Ethereum is the second-largest cryptocurrency network after the Bitcoin network with more programmability, allowing smart contract developers to build decentralised applications (dapps) on it. Ethereum has a large vision - becoming the “world’s computer”. Pretty much anything that can be written as code and run by smart contracts on Ethereum could be created.
Vitalik Buterin is the creator of Ethereum. After writing Ethereum’s whitepaper in 2013, he was joined by other co-founders: Anthony Di Loria, Charles Hoskinson, Miha Alisie, Amir Chetrit, Joseph Lubin and Gavin Wood. Ethereum launched its ICO (Initial Coin Offering). A total of about $5.2 million was raised for the development of the platform by selling more than one million ether tokens and 12,000 bitcoins used to pay for the tokens. At the current rates, those tokens would be worth nearly 400 million dollars.
How is Ethereum different from Bitcoin?
One of the first questions that comes to mind if you’re just hearing of Ethereum for the first time is: how is it different from Bitcoin? Agreed they are both cryptocurrencies operating in the Web3 economy but they are still fundamentally different in some ways. Ethereum uses the same technology behind Bitcoin, a blockchain, which is a shared, public ledger to decentralize the network so it’s not under the control of just one entity. While Bitcoin is focused primarily on payments and being used as a store of value (touted as the digital gold), Ethereum is disrupting how our regular applications work. From social media networks to more complex financial agreements, Ethereum allows these apps to be hosted on its network, knocking off single control through its decentralised node of validators on its network. These decentralised applications are what we now refer to as dapps.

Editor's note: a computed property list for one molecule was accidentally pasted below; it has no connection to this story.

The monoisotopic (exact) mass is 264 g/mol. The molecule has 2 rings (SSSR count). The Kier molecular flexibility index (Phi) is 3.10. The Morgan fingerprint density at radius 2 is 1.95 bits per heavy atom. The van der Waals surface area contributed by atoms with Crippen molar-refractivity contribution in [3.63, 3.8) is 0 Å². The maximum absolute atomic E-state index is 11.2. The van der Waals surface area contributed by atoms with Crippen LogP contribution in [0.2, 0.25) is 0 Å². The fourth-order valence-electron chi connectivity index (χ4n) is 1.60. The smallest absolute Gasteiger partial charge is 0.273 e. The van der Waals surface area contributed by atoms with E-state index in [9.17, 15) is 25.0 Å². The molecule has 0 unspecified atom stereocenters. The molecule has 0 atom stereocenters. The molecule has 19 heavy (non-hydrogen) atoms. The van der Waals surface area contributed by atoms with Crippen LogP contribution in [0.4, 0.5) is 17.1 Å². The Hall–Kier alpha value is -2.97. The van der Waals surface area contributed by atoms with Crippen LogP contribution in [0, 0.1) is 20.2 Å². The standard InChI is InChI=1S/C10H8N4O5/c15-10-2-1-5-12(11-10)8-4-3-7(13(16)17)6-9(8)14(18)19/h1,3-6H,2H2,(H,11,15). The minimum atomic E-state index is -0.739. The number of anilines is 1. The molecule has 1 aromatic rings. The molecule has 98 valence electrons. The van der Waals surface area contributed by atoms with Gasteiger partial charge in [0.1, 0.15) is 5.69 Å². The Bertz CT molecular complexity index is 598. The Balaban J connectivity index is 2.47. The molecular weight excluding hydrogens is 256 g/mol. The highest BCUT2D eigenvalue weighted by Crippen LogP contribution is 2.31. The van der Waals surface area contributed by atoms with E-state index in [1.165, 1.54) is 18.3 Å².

The EEA (Enterprise Ethereum Alliance) describes the different positions with the following:
“Ethereum is different from Bitcoin in that the network can perform computations as part of the mining process. This basic computational capability turns a store of value and medium of exchange into a decentralized global computing engine and openly verifiable data store.”
How does it work?